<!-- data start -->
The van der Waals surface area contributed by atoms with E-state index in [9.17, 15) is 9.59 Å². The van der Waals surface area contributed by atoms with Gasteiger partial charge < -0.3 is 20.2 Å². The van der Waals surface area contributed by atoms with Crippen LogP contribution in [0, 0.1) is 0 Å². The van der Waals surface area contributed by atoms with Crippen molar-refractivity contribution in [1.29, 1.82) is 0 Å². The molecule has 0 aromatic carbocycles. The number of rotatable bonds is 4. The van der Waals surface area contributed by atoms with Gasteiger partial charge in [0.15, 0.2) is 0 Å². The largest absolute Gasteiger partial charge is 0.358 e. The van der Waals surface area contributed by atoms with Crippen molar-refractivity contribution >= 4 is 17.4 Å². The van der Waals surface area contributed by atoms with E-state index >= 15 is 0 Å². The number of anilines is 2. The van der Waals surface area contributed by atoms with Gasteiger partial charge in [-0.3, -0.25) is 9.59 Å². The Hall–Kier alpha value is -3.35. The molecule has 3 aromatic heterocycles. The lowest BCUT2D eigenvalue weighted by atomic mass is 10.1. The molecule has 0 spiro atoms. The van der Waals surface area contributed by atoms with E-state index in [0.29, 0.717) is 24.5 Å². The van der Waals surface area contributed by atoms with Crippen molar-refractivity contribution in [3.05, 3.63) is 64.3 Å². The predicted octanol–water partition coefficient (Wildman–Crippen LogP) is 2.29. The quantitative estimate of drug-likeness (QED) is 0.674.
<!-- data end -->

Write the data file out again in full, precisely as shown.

The van der Waals surface area contributed by atoms with E-state index in [9.17, 15) is 9.59 Å². The van der Waals surface area contributed by atoms with Gasteiger partial charge < -0.3 is 20.2 Å². The van der Waals surface area contributed by atoms with Crippen LogP contribution in [0, 0.1) is 0 Å². The van der Waals surface area contributed by atoms with Crippen molar-refractivity contribution in [1.29, 1.82) is 0 Å². The molecule has 0 aromatic carbocycles. The number of rotatable bonds is 4. The van der Waals surface area contributed by atoms with Gasteiger partial charge in [0.15, 0.2) is 0 Å². The largest absolute Gasteiger partial charge is 0.358 e. The van der Waals surface area contributed by atoms with Crippen molar-refractivity contribution >= 4 is 17.4 Å². The van der Waals surface area contributed by atoms with E-state index >= 15 is 0 Å². The number of anilines is 2. The van der Waals surface area contributed by atoms with Gasteiger partial charge in [-0.3, -0.25) is 9.59 Å². The Hall–Kier alpha value is -3.35. The molecule has 3 aromatic heterocycles. The lowest BCUT2D eigenvalue weighted by atomic mass is 10.1. The molecule has 0 spiro atoms. The van der Waals surface area contributed by atoms with E-state index in [0.29, 0.717) is 24.5 Å². The van der Waals surface area contributed by atoms with Crippen molar-refractivity contribution in [3.05, 3.63) is 64.3 Å². The predicted octanol–water partition coefficient (Wildman–Crippen LogP) is 2.29. The quantitative estimate of drug-likeness (QED) is 0.674.